We have seen it time and time again. Whenever a new law is set to pass — one that will undoubtedly impact a vast amount of minorities — some companies step in to release a “statement of support.” Beyond that, not much else gets done.
That always seems to be the case when it comes to legislation that impacts real lives, like those in the LGBTQ community, as well as women, aging workers, minorities, etc. Simply put, there is never any substance to these ‘copy-paste’ public relations talking points.
One recent example comes to mind: In April 2021, Delta Airlines and Coca-Cola reversed course regarding their public stance to stop a Georgia voting bill that disproportionately affected minority voters and the poor.
To arrive at the slightest hint of a public statement took a lot of hard work, from numerous prominent Black figures who called on companies to publicly denounce the bill before it passed — no small feat. In this instance, companies could have done more, and it goes to show that companies need to put their money where their mouth is. Stop spouting off buzzwords and “showing support.”
The same holds in the workplace, where some of the same themes run rampant if left unchecked, something I explore in detail in this editorial.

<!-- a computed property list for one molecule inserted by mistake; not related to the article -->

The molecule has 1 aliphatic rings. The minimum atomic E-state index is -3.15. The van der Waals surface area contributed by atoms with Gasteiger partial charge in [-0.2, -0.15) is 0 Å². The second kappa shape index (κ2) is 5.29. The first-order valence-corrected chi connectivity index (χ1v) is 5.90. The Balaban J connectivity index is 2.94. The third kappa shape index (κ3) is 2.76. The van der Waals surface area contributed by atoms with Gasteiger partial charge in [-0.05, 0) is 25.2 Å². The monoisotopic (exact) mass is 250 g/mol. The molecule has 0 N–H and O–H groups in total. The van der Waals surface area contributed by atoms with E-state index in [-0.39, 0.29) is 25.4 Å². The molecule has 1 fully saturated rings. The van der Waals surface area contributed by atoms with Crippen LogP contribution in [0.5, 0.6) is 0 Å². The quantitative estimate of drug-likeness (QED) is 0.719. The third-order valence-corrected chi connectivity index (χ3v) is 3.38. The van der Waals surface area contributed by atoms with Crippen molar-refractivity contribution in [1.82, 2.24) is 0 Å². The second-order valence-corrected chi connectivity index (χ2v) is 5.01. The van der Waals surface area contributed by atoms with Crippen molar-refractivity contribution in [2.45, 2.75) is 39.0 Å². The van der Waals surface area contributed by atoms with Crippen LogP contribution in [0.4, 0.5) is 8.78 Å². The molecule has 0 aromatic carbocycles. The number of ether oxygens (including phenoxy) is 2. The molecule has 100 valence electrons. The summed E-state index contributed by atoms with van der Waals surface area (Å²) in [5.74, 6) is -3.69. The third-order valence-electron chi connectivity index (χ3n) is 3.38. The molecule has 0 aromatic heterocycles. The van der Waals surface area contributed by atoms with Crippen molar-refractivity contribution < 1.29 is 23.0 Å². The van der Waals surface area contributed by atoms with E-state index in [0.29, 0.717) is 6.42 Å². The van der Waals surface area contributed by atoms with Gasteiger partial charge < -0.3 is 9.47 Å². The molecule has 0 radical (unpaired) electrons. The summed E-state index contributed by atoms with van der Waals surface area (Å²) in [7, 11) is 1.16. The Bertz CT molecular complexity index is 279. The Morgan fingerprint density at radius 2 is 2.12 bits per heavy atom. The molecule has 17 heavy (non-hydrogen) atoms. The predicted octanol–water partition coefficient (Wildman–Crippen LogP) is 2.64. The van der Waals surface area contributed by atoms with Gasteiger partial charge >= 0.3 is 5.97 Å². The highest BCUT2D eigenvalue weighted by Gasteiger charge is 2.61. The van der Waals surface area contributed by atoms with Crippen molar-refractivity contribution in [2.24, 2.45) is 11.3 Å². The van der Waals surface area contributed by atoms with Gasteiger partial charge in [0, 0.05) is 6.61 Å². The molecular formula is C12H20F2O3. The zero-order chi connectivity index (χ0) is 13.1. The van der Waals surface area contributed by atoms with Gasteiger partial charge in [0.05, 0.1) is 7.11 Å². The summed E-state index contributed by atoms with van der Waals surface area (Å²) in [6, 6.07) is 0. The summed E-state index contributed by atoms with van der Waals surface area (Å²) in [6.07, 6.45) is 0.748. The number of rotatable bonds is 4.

Diversity: More than a Buzzword
How do you breathe new life into a term that seems to have taken on a more generic meaning, seemingly becoming a buzzword?
Let’s take a moment to focus on big tech. Yes, I know, another buzzword, right? This time, I will provide a bit more context. Since 2014, big tech — companies such as Facebook, Apple, and Microsoft — have released what they deem “annual diversity reports.”
Today, however, not much seems to have changed by way of diversity within the internal structure of many of these firms. According to a report released by social media giant Facebook, over the past six years, the tech giant raised the total population of its Black workforce by a mere .8%. Today, that number resides at 3.8%.
Other companies are also low, ranking in the single digits in many cases. The reality on the ground is that most industries are still overwhelmingly white and predominantly male, leaving little room for minorities like women and people of color in technology, STEM, etc, to feel included in company culture and thrive.
Diversity’s systemic obstacles
I reached out to workplace diversity specialist, Shay Wallach, to get his take. According to him, maintaining the mostly cis-gender, white male status quo is widespread and systemic. He elaborated, adding: